David Bourget (Western Ontario)
David Chalmers (ANU, NYU)
Rafael De Clercq
Jack Alan Reynolds
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Joseph K. Campbell (ed.)
Cambridge MA: Bradford Book/MIT Press (2004)
Thoughts about freedom and determinism have engaged philosophers since the days of ancient Greece.1 On the one hand, we generally regard ourselves as free and autonomous beings who are responsible for the ac- tions that we perform. But this idea of ourselves appears to conﬂict with a variety of attitudes that we also have about the inevitable workings of the world around us. For instance, some people believe that strict, universal laws of nature govern the world. Others think that there is an omnipotent God who is the ultimate cause of all things. These more global views sug- gest that each particular event—including each human action—is causally necessitated, and so they suggest a conﬂict with the claim that we are free. Hence, the problem of freedom and determinism is, at base, a problem about reconciling attitudes we have toward ourselves with our more gen- eral thoughts about the world around us. It is a problem about locating our actions within those streams of events that make up the broader universe.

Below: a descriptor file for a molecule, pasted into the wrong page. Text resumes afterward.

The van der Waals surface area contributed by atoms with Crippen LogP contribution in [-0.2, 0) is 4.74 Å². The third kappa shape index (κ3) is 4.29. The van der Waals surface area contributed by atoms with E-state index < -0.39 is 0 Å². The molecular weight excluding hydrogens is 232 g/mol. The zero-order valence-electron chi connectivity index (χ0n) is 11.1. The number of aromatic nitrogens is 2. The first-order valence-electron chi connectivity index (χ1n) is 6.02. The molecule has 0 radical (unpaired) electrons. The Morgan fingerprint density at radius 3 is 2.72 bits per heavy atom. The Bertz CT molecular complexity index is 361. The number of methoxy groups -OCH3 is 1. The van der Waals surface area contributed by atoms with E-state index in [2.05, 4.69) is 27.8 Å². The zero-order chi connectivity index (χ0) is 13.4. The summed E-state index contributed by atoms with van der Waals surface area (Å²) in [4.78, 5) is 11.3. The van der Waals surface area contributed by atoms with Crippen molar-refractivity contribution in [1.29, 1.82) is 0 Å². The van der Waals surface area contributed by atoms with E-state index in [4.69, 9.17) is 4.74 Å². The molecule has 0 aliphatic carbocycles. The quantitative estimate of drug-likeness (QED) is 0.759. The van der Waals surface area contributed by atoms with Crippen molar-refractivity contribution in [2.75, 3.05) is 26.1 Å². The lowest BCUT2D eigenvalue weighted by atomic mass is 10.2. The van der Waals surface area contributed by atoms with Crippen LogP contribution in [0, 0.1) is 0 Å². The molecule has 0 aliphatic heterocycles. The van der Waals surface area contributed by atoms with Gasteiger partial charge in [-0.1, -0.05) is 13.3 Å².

|Keywords||Compatibility Determinism Freedom Moral Responsibility Philosophy|
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